CASH comment on BMJ article - Long term effects of dietary sodium reduction on cardiovascular disease outcomes: observational follow-up of the trials of hypertension prevention (TOHP)

20th April

Professor Graham MacGregor - Chairman of Consensus Action on Salt and Health (CASH), commented on this study, published in the British Medical Journal today (1). This new research shows that people who cut back on the amount of salt in their diet by about a third reduce their risk of developing a heart attack or a stroke by 25%.

“This is a very important study because for the first time it shows that reducing salt intake does reduce the number of people suffering and dying from strokes and heart attacks, the biggest causes of death and disability in the UK” said Professor MacGregor. “Previous studies have predicted that reducing salt intake by 6 g/day will reduce the number of heart attack and strokes by approximately 70,000 events (35,000 deaths) a year in the UK alone (2), and this new research confirms these results.”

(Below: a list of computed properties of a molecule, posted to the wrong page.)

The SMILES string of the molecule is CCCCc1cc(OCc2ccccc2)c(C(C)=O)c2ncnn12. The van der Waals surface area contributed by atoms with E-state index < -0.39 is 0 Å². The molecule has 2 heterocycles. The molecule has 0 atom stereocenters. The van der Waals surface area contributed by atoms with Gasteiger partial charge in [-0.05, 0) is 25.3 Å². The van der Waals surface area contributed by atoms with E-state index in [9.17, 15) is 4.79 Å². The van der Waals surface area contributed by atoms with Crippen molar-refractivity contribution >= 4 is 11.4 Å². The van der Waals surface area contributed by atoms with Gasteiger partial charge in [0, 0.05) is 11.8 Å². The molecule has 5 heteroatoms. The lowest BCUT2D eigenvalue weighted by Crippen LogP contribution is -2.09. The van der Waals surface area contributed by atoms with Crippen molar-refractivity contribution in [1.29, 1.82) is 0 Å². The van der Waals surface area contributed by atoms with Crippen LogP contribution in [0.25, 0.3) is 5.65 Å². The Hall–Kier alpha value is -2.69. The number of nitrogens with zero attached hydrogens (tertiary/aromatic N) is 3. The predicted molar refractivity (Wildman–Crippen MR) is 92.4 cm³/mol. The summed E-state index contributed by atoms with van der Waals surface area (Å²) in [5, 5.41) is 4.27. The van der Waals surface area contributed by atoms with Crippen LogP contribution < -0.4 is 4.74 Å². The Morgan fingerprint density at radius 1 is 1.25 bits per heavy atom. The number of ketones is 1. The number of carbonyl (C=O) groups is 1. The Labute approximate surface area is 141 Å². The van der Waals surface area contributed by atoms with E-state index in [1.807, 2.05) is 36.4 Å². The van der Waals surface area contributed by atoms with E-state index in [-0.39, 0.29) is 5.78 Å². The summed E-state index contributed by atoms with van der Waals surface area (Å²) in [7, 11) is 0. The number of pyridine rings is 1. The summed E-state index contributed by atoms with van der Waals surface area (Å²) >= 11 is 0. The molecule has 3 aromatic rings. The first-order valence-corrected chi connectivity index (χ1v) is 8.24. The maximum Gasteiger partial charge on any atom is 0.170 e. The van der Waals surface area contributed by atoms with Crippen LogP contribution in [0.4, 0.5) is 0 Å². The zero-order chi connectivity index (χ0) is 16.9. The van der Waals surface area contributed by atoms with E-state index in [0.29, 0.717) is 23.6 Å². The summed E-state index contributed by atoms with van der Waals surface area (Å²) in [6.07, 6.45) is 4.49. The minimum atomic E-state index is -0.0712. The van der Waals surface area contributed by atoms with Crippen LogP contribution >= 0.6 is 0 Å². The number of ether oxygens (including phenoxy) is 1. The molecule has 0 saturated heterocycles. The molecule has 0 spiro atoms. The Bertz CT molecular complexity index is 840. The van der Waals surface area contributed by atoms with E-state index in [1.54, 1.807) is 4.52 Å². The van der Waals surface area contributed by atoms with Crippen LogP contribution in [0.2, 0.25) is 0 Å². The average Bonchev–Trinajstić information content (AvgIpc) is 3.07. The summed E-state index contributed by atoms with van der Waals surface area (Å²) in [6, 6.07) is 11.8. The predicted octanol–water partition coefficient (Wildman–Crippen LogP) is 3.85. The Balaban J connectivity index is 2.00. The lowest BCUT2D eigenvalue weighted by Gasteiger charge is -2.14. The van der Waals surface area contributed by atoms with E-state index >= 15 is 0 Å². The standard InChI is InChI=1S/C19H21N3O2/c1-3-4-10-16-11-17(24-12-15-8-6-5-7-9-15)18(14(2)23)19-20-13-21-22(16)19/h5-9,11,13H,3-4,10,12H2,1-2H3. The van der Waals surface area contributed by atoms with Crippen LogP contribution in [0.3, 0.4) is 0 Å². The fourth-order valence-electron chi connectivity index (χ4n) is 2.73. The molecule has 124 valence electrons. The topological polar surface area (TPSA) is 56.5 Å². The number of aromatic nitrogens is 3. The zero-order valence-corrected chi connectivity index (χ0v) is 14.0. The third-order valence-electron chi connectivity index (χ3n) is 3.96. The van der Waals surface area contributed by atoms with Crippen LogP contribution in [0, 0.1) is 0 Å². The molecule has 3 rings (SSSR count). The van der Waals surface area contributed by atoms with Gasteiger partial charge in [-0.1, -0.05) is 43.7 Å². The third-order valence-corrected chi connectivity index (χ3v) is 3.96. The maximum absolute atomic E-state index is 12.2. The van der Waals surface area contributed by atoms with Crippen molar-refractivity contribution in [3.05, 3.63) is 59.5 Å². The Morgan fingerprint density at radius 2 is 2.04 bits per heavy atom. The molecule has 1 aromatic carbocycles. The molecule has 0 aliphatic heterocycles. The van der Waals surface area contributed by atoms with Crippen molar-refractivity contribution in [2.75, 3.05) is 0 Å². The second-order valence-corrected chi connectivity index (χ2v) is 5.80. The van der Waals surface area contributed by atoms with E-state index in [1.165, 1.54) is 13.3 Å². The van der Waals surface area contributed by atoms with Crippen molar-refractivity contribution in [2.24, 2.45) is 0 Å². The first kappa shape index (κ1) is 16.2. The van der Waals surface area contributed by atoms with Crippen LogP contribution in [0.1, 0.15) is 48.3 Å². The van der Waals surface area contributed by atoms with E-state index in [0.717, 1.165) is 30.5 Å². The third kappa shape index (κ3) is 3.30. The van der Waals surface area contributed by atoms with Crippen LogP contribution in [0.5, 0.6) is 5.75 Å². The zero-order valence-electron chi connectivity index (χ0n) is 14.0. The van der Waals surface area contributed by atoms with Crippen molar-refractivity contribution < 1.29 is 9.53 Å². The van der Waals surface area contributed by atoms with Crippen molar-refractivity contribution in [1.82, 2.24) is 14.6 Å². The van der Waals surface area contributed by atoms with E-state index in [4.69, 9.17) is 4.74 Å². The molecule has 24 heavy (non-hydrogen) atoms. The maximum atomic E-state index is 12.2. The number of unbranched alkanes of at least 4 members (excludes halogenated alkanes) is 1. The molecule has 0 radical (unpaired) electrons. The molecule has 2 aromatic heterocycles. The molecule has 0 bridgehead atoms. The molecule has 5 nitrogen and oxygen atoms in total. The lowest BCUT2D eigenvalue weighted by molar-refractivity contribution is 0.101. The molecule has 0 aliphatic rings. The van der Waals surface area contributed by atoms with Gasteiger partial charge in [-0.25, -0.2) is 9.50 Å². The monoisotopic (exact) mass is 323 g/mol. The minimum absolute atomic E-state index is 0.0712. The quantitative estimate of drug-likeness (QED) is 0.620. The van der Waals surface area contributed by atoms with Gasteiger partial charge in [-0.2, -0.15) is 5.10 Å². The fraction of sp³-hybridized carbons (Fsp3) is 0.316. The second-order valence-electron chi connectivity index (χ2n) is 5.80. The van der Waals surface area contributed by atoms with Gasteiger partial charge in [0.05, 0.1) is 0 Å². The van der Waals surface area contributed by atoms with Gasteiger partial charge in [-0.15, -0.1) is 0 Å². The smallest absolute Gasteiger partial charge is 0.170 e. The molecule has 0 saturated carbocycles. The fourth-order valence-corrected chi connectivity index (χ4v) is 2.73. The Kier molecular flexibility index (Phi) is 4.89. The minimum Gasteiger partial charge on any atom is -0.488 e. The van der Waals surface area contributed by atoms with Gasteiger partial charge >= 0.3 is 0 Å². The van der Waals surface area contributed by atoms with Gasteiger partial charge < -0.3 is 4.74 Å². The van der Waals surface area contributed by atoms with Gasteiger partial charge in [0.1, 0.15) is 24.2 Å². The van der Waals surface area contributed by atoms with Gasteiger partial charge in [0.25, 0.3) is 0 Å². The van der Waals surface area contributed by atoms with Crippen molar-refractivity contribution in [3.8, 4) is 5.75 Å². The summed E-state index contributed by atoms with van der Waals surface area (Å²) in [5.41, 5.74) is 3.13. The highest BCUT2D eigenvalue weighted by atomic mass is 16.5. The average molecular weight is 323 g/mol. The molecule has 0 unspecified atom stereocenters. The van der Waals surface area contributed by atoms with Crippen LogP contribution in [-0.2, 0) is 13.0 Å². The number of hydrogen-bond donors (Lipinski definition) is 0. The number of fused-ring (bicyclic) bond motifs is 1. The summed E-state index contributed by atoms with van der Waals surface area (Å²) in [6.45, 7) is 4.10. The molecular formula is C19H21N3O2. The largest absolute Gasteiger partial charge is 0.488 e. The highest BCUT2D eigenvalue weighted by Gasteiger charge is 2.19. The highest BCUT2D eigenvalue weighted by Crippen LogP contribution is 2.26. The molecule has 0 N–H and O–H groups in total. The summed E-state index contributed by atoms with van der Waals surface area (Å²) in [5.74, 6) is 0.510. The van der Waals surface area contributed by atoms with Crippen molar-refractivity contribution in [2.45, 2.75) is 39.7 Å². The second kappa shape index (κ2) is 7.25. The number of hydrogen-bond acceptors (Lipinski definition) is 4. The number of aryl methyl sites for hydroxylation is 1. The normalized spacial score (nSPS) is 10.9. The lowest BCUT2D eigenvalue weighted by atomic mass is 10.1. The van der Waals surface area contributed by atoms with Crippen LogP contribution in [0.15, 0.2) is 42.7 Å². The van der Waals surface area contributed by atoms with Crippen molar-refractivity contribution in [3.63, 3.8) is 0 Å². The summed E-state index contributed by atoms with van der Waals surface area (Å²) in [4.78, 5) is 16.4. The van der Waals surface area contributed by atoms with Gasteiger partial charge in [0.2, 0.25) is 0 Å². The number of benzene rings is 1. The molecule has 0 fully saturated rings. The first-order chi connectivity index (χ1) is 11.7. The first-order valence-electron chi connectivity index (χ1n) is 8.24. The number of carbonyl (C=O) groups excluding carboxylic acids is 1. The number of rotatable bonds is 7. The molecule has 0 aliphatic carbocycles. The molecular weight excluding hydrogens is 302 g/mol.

“Cutting salt is a simple way for people to reduce their risk of having a heart attack or a stroke. As eighty percent of our salt intake comes from salt already added by the food industry this research provides compelling evidence for why the food industry should lower the salt content of their products. If they do this they can help prevent thousands of unnecessary heart attacks and strokes from happening. With the accumulating evidence now available to us, and the fact that the majority of a person’s salt intake comes from processed foods, every manufacturer now needs to act immediately to reduce the salt added to their foods.”

References:
(1) Nancy R Cook, et al. Long term effects of dietary sodium reduction on cardiovascular disease outcomes: observational follow-up of the trials of hypertension prevention (TOHP). British Medical Journal 2007; BMJ Online First.
(2) Feng J He & Graham A MacGregor. How far should salt intake be reduced? Hypertension. 2003;42: 1093-1099.